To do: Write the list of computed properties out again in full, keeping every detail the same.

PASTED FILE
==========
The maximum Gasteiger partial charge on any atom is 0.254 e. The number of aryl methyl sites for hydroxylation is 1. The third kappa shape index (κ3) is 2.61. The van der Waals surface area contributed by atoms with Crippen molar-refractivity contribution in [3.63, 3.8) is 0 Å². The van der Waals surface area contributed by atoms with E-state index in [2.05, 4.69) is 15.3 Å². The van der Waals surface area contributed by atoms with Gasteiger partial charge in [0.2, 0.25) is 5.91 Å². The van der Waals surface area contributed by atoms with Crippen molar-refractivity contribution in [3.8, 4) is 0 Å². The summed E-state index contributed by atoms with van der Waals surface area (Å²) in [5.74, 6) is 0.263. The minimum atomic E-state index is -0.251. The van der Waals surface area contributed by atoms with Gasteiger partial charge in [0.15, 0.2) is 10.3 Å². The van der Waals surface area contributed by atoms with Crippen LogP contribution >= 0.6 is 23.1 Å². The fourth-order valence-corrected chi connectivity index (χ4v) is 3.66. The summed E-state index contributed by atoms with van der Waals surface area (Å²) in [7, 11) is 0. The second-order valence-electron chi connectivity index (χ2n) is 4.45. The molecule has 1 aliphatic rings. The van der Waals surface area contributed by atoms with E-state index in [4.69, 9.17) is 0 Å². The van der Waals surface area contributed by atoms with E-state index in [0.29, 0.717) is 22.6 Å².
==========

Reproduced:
The maximum Gasteiger partial charge on any atom is 0.254 e. The number of aryl methyl sites for hydroxylation is 1. The third kappa shape index (κ3) is 2.61. The van der Waals surface area contributed by atoms with Crippen molar-refractivity contribution in [3.63, 3.8) is 0 Å². The van der Waals surface area contributed by atoms with E-state index in [2.05, 4.69) is 15.3 Å². The van der Waals surface area contributed by atoms with Gasteiger partial charge in [0.2, 0.25) is 5.91 Å². The van der Waals surface area contributed by atoms with Crippen molar-refractivity contribution in [3.8, 4) is 0 Å². The summed E-state index contributed by atoms with van der Waals surface area (Å²) in [5.74, 6) is 0.263. The minimum atomic E-state index is -0.251. The van der Waals surface area contributed by atoms with Gasteiger partial charge in [0.15, 0.2) is 10.3 Å². The van der Waals surface area contributed by atoms with Crippen LogP contribution >= 0.6 is 23.1 Å². The fourth-order valence-corrected chi connectivity index (χ4v) is 3.66. The summed E-state index contributed by atoms with van der Waals surface area (Å²) in [7, 11) is 0. The second-order valence-electron chi connectivity index (χ2n) is 4.45. The molecule has 1 aliphatic rings. The van der Waals surface area contributed by atoms with E-state index in [4.69, 9.17) is 0 Å². The van der Waals surface area contributed by atoms with E-state index in [0.29, 0.717) is 22.6 Å².